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Burglaries skyrocket on bonfire night

Fires and thefts cause home insurance claims to soar on 5th November

Bonfire night insurance

Bonfire night (5th November) is the busiest time of the year for home insurance claims, with burglaries and accidental fires more common than any other time of the year.

Insurer Aviva analysed its claims data over ten years and found that, perhaps unsurprisingly, bonfire night leads to a 60% increase in fire claims. A typical house fire can cause £12,800 of damage.

Increase in burglaries

Although the number of garden bonfires and fireworks displays accounts for the rise in fire claims, there is also a high number of burglaries and vandalism reported on 5th November.

Aviva reported a 22% increase in burglaries compared to a typical day, as well as a 70% rise in malicious damage claims in the week of bonfire night. There was also a 20% increase in car thefts.

Simon Warsop, chief underwriting officer at Aviva, said: “We have more burglary claims on Bonfire night than any day of the year. Many families will be out enjoying the spectacle, but the distractions of loud fireworks gives opportunistic thieves the chance to steal from homes.”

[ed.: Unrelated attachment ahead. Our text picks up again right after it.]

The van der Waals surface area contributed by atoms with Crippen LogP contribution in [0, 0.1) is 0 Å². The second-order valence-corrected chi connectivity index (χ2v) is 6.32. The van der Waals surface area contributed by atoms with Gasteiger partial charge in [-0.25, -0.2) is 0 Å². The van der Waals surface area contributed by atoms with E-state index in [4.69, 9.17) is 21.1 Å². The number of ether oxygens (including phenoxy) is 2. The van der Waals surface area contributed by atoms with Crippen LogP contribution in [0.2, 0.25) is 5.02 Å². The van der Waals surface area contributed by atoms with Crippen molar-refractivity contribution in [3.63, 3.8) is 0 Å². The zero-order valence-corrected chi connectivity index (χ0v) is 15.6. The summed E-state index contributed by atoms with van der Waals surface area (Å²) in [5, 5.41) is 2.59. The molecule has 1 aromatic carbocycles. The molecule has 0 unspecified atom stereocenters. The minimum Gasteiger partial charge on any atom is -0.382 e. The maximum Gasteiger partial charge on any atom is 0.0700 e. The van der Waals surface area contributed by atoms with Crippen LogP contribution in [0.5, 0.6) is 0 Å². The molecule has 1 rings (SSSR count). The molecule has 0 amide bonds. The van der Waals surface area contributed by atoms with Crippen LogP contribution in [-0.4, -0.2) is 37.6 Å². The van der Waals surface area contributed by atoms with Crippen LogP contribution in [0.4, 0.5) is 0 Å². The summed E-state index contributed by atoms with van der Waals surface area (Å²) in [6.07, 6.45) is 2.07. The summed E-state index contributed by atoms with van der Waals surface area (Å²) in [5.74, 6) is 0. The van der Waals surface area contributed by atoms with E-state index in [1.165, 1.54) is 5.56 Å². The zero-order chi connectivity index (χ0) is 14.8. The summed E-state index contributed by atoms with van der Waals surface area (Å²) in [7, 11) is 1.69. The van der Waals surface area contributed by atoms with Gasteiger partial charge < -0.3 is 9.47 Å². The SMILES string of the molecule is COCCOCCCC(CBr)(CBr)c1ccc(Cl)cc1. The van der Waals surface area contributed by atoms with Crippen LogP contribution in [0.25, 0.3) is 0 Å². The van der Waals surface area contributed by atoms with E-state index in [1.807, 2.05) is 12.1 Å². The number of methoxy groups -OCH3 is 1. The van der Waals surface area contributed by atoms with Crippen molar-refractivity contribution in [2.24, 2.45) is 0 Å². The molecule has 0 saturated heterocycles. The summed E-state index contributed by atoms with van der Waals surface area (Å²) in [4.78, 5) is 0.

Lack of security

Burglars often take advantage of the front entrances to homes being left unguarded when people are enjoying fireworks in their back garden.

According to Aviva’s data, 13% of people admit leaving their front door unlocked when they’re having their own display, and two thirds don’t check their windows are locked.

A third (33%) say they don’t check their windows and doors are locked before leaving the house to attend a public fireworks display or bonfire.

Warsop said: “Many people leave doors open when having a party and others don’t always check their house is properly locked when they go out to enjoy some fireworks fun. With more burglars on the prowl, this could lead to an unforgettable fireworks night for all the wrong reasons.”

Tips to deter burglars

  • – Make sure front windows and doors are locked if you plan to be out in the back garden.

    – If you are leaving the house, leave a radio and lights on to give the impression that people are at home. You can also use a timer switch to turn lights on as it gets dark.

    – Avoid telling strangers who know your address — such as delivery men — that your house is likely to be empty.

    – Ensure your car is parked safely, ideally in a locked garage, and ensure your car keys are kept out of sight of potential burglars.

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